But what brought them together? Wait a minute! Tag-team couples! What if a husband in one of these tag-teams suddenly disappeared and Holmes and Watson were asked to investigate? Yeah, that would work. Okay, I had Victorian circuses, the forgotten boxing booths of the time, the somewhat obscure history of female bare knuckle boxing, a couple of other little known chapters of history (too spoilerish to talk about here) and a lunar eclipse thrown in for good measure. We were off to the races.

Then tragedy struck.

I had my ducks in a row, the opening scenes playing out in my mind and on my computer screen as I typed away, when my wife's best friend, Linda Gavin, passed away suddenly in July. Best friend? They had been as close as sisters these last 18 years. My wife's grief took precedence and the tale was set aside as we struggled through the shock of it. There was the celebration of life memorial to attend as well and this was a moving, unforgettable event – one we should all hope for when our time comes.

It was during this sad time I got the idea to model the female fighter in my Holmes tale after Linda. No small tribute, as Linda was a strong believer in gender equality and would have adored the character of Eby Stokes but, also, her husband, Doug, was a life-long Sherlock Holmes fan.

I had named a character after Doug in two previous Holmes tales a different publisher had brought out in recent years much to Doug's delight. As one always feel helpless when tragedy strikes another, here was something I could do for Doug, and he was moved when I told him of my plans at the memorial. I told him I would be dedicating the book to Linda as well as changing the name of my female fighter to Eby Stokes – Eby being Linda's maiden name.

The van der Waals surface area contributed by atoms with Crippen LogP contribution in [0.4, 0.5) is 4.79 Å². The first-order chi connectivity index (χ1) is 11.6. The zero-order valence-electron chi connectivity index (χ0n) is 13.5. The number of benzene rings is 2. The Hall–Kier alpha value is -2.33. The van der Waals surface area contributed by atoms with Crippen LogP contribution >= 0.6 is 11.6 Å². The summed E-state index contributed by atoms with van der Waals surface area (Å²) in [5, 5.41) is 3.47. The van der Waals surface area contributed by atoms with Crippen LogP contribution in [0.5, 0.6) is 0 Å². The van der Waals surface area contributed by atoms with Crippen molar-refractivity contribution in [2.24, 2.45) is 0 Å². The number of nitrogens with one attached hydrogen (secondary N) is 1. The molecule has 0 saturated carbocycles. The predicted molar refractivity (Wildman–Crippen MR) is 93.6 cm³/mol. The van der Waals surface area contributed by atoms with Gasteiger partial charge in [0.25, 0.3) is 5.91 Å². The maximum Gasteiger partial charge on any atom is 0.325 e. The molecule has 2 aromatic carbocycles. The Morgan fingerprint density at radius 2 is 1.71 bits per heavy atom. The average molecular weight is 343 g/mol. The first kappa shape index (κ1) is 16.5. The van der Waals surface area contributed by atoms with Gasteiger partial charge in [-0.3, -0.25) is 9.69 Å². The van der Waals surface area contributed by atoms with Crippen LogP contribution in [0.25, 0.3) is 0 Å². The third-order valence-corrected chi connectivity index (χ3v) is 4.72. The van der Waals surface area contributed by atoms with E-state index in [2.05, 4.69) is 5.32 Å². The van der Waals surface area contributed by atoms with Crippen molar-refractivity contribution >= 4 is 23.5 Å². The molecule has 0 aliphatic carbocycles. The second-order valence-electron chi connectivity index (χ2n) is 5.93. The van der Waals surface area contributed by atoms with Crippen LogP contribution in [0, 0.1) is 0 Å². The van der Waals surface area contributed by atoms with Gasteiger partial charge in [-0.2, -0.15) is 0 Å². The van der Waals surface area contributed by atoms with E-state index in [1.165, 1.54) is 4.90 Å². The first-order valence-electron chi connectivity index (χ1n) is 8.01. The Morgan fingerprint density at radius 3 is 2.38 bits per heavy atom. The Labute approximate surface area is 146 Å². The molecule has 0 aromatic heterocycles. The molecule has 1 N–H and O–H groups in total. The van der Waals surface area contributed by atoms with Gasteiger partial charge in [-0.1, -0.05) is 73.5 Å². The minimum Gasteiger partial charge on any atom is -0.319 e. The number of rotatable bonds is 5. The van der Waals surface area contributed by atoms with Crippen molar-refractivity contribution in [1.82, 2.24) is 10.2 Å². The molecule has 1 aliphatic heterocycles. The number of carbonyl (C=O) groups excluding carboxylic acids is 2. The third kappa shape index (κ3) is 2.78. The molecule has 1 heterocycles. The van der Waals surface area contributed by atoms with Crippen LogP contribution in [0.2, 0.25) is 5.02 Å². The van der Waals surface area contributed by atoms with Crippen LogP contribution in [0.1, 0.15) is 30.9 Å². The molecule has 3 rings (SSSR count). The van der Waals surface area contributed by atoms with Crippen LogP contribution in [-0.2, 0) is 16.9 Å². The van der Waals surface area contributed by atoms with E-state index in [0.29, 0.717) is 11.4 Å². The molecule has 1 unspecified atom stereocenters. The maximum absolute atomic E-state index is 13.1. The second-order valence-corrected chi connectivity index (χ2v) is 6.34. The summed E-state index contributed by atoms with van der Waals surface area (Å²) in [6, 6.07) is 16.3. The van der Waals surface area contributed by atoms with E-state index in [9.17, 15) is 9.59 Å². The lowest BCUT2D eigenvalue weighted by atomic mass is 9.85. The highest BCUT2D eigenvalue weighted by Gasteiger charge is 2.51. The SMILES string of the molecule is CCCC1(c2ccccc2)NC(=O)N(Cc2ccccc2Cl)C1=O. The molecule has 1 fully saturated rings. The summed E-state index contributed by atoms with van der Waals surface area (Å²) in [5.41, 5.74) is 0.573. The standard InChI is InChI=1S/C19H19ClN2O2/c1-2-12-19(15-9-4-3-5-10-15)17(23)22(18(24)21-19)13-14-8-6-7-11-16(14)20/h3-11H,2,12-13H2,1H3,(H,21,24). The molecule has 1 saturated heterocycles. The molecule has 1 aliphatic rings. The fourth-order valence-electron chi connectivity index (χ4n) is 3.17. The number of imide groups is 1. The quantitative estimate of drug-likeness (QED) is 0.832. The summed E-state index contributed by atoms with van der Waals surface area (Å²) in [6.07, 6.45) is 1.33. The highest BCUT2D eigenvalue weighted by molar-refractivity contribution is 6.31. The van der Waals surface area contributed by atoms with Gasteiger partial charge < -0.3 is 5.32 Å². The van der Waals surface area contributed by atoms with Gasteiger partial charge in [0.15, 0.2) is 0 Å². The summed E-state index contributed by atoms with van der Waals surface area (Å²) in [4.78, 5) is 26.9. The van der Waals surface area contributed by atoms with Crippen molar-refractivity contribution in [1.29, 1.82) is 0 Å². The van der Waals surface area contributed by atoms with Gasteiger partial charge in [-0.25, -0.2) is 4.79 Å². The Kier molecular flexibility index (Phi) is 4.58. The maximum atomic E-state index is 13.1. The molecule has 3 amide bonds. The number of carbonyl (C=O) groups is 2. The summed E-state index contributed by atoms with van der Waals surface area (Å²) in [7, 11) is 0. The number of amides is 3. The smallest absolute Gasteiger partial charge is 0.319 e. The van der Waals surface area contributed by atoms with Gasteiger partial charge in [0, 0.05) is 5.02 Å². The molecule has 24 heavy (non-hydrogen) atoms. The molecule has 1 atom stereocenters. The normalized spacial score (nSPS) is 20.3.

I took things a step further by asking cover artist Mike Fyles if he would be willing to use Linda's likeness for his depiction of Eby Stokes. Mike's a great guy and readily agreed. I sent him off a pair of shots of Linda in her youth (boxing is a young man's and young woman's game) and he came back with the incredible cover you see on the book.

Things got a little spooky with the cover.

Take a look at his rendition of Eby Stokes. She does indeed resemble Linda, but what he did not know was that she always posed for photos with her hair down in front of her left shoulder. Always – except in the shots I sent Mike, as these had been shots of her in her youth.

I had made no mention of it to Mike, wanting him to be free to go where his considerable talent took him. Yet there is Eby Stokes with her hair hanging down in front of her left shoulder! Coincidence? Something more? We can each come up with our own answers. It sent chills down my spine, that's all I have to say about it.

As I gradually got back to writing the tale, the book took on more personal importance to me. Holmes tales deal with logic, deduction and adventure, not overburdened by emotion. This being my eighth Holmes tale, I was well versed in this. But now the book was to be my tribute to our departed friend. I had to make it a fitting tribute and I had to create an Eby Stokes to make Linda proud.

Have I succeeded? That's up to you, dear readers. I gave it everything I had, but the proof is in the reading, and I hope the story entertains and keeps you guessing.

It was a bitter-sweet experience writing Blood to the Bone. Thanks for getting this far with me and I hope you enjoy the book.